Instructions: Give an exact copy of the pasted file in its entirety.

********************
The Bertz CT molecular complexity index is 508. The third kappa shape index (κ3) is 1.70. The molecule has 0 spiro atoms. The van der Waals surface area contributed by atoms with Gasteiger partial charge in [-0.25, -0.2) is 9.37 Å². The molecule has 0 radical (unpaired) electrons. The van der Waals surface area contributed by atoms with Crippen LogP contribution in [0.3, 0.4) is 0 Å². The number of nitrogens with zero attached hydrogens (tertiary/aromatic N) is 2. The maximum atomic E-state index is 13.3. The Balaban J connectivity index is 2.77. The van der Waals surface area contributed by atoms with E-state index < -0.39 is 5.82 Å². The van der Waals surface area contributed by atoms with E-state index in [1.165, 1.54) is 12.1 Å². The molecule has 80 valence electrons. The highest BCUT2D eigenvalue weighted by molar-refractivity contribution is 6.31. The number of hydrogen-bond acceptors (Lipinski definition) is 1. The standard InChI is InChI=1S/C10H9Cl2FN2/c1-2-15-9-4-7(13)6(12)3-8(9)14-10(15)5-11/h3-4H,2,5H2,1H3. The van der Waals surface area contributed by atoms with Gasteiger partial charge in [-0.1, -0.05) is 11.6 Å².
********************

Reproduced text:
The Bertz CT molecular complexity index is 508. The third kappa shape index (κ3) is 1.70. The molecule has 0 spiro atoms. The van der Waals surface area contributed by atoms with Gasteiger partial charge in [-0.25, -0.2) is 9.37 Å². The molecule has 0 radical (unpaired) electrons. The van der Waals surface area contributed by atoms with Crippen LogP contribution in [0.3, 0.4) is 0 Å². The number of nitrogens with zero attached hydrogens (tertiary/aromatic N) is 2. The maximum atomic E-state index is 13.3. The Balaban J connectivity index is 2.77. The van der Waals surface area contributed by atoms with E-state index < -0.39 is 5.82 Å². The van der Waals surface area contributed by atoms with E-state index in [1.165, 1.54) is 12.1 Å². The molecule has 80 valence electrons. The highest BCUT2D eigenvalue weighted by molar-refractivity contribution is 6.31. The number of hydrogen-bond acceptors (Lipinski definition) is 1. The standard InChI is InChI=1S/C10H9Cl2FN2/c1-2-15-9-4-7(13)6(12)3-8(9)14-10(15)5-11/h3-4H,2,5H2,1H3. The van der Waals surface area contributed by atoms with Gasteiger partial charge in [-0.1, -0.05) is 11.6 Å².